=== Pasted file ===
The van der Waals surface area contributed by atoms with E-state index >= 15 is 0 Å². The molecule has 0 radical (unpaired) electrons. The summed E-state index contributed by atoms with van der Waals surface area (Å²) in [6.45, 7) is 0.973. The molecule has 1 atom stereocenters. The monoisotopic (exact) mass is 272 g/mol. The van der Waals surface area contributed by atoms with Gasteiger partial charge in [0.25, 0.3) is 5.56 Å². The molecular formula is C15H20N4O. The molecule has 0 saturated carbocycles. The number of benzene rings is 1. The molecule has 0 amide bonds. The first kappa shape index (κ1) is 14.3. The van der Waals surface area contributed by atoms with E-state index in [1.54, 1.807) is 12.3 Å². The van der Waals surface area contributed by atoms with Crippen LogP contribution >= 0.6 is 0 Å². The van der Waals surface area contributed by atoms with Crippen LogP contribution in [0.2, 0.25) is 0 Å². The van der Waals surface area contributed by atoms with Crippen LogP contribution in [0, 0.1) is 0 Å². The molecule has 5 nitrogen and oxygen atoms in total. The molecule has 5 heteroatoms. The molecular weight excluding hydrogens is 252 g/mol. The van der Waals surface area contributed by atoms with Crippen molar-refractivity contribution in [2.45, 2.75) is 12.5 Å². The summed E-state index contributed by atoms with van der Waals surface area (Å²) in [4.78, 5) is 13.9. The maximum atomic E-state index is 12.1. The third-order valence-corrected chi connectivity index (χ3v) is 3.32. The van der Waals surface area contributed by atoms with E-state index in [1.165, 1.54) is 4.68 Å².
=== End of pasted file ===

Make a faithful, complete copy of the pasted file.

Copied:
The van der Waals surface area contributed by atoms with E-state index >= 15 is 0 Å². The molecule has 0 radical (unpaired) electrons. The summed E-state index contributed by atoms with van der Waals surface area (Å²) in [6.45, 7) is 0.973. The molecule has 1 atom stereocenters. The monoisotopic (exact) mass is 272 g/mol. The van der Waals surface area contributed by atoms with Gasteiger partial charge in [0.25, 0.3) is 5.56 Å². The molecular formula is C15H20N4O. The molecule has 0 saturated carbocycles. The number of benzene rings is 1. The molecule has 0 amide bonds. The first kappa shape index (κ1) is 14.3. The van der Waals surface area contributed by atoms with E-state index in [1.54, 1.807) is 12.3 Å². The van der Waals surface area contributed by atoms with Crippen LogP contribution >= 0.6 is 0 Å². The van der Waals surface area contributed by atoms with Crippen LogP contribution in [0.2, 0.25) is 0 Å². The van der Waals surface area contributed by atoms with Crippen LogP contribution in [0, 0.1) is 0 Å². The molecule has 5 nitrogen and oxygen atoms in total. The molecule has 5 heteroatoms. The molecular weight excluding hydrogens is 252 g/mol. The van der Waals surface area contributed by atoms with Crippen molar-refractivity contribution in [2.45, 2.75) is 12.5 Å². The summed E-state index contributed by atoms with van der Waals surface area (Å²) in [4.78, 5) is 13.9. The maximum atomic E-state index is 12.1. The third-order valence-corrected chi connectivity index (χ3v) is 3.32. The van der Waals surface area contributed by atoms with E-state index in [1.165, 1.54) is 4.68 Å².